Performance Questions

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Firebase: Analytics, Dynamic Links, Remote Config, Performance, Crashlytics on Android, iOS & Web Browser
  • I read that Firefox and Chrome should have similar performance, but I'm getting 20-30 fps in Firefox (v19) as opposed to a pretty stable 60 in Chrome (v25) in my game. WebGL is enabled in both browsers. Is this normal?

    I'm running on Windows 7 Home 64 bit AMD Fusion Zacate E-350 1.6 GHZ dual core, 6GB RAM. It is a solid little netbook; its on the low end for desktops/laptops but should be much faster than mobile devices.

    Live demo at Press middle mouse button and hover over the grid to see fps. Audio has been disabled to remove a potential performance factor.

    This is my first project, to familiarize myself with the capabilities of Construct. I feel like it is relatively simple compared to what I might like to try in the future. Unfortunately as I was nearing completion the game started slowing down to ~50 fps even in Chrome. Is this a limitation of HTML5? Or am I coding it inefficiently? The capx is available at I feel like I have refactored my code fairly well at this point. Any advice on further optimization would be greatly appreciated though! If my computer is already having trouble with a simple game like this, I'm worried I'd be wasting my time developing a more complex one. Also, I have tried removing the background animation, but that did not have any noticeable effect on fps.

    I did find one performance factor, (which could perhaps be a bug?) when I added the list object for difficulty setting.

    <img src="" border="0" />

    Without the "Trigger Once" condition, FPS in Chrome would drop from 60 down to 30 when ShotsFired>0. I assume it came from disabling the dropdown list every tick rather than just once (it doesn't happen when setting the list to enabled, while ShotsFired=0). When "Trigger Once" is added, the problem goes away. I've uploaded a version where the condition is disabled as in the screenshot at, to see if this happens for others as well, in case it really is a bug that needs fixing. I didn't notice any difference between the two version in Firefox, but that may be because it was running pretty slowly in Firefox to begin with.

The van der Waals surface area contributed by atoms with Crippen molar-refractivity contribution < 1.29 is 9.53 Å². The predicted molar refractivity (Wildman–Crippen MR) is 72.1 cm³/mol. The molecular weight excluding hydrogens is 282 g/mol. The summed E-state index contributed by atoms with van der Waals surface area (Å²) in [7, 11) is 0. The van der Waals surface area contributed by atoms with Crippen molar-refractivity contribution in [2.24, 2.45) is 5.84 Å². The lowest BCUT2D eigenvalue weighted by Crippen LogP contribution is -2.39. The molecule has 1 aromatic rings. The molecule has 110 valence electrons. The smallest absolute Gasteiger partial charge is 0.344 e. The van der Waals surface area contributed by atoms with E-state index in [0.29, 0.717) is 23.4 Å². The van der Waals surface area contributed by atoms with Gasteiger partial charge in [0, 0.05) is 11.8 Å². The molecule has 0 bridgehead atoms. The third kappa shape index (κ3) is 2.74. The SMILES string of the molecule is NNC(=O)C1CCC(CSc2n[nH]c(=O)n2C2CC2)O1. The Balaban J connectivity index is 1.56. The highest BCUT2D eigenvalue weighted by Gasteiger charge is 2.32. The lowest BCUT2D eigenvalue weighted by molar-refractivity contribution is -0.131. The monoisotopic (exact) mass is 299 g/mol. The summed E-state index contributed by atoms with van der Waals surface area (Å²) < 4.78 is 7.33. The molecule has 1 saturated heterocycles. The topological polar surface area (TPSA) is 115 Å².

I also didn't mention IE, which only gets 15-20 fps on my computer, but to be fair that is probably because it is running canvas2d. When I disabled webgl, both Firefox and Chrome only got around 10 fps, so IE is performing rather admirably in that case. A friend running Safari on a Mac told me his FPS was even more miserable, which is what got me to start looking at the FPS in different browsers in the first place.

    So far, as a graphic designer with several failed attempts at learning programming languages, I'm loving Construct! It has let me put together something on my own at last (in only a few days too!). I just hope that HTML5 is capable enough to support some of my crazier ideas ;)

    On a side note, when I link to images on dropbox, it shows it as broken in the forum post. You can copy and past the link in a browser and it works though. Am I doing it wrong? For example:

    <img src="" border="0" />


  • Have you read Performance tips?

    Generally the rendering happens at native-speed in HTML5 games when WebGL is enabled, so if the game is slowing down due to drawing too much then you've probably just reached the limits of what your hardware can handle.

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  • I have read the performance tips page, as well as the various blogs articles as well. Mostly I was wondering about the discrepancy between Chrome and Firefox.

    There are about 100-200 objects on screen with maybe 20 particles at most (I did test adding a lot more objects/particles without any huge difference in frame rate). Was hoping that wasn't the limit of my system!

    I suspect it may be a processing bottleneck, like the issue I had when setting the list object to disabled every tick cutting the frame rate in half.

    I did try on a faster computer and everything was zippy in all browsers.

    Guess I'll go through the action sheet and disable things one at a time to see if there are any performance gains to be had for low end systems.

    Thanks for the reply!

  • Most browsers v-sync the display to avoid tearing, so if a browser can only achieve 59 FPS, it might end up only rendering alternate frames and falling all the way to 30 FPS. (In other words since the time to render one frame could be *just above* the time it takes for the display to update, it is always still rendering when the display updates, so it has to wait for the next display update to show what was drawn.) So it may be that Firefox is only fractionally slower than Chrome, which seems likely.

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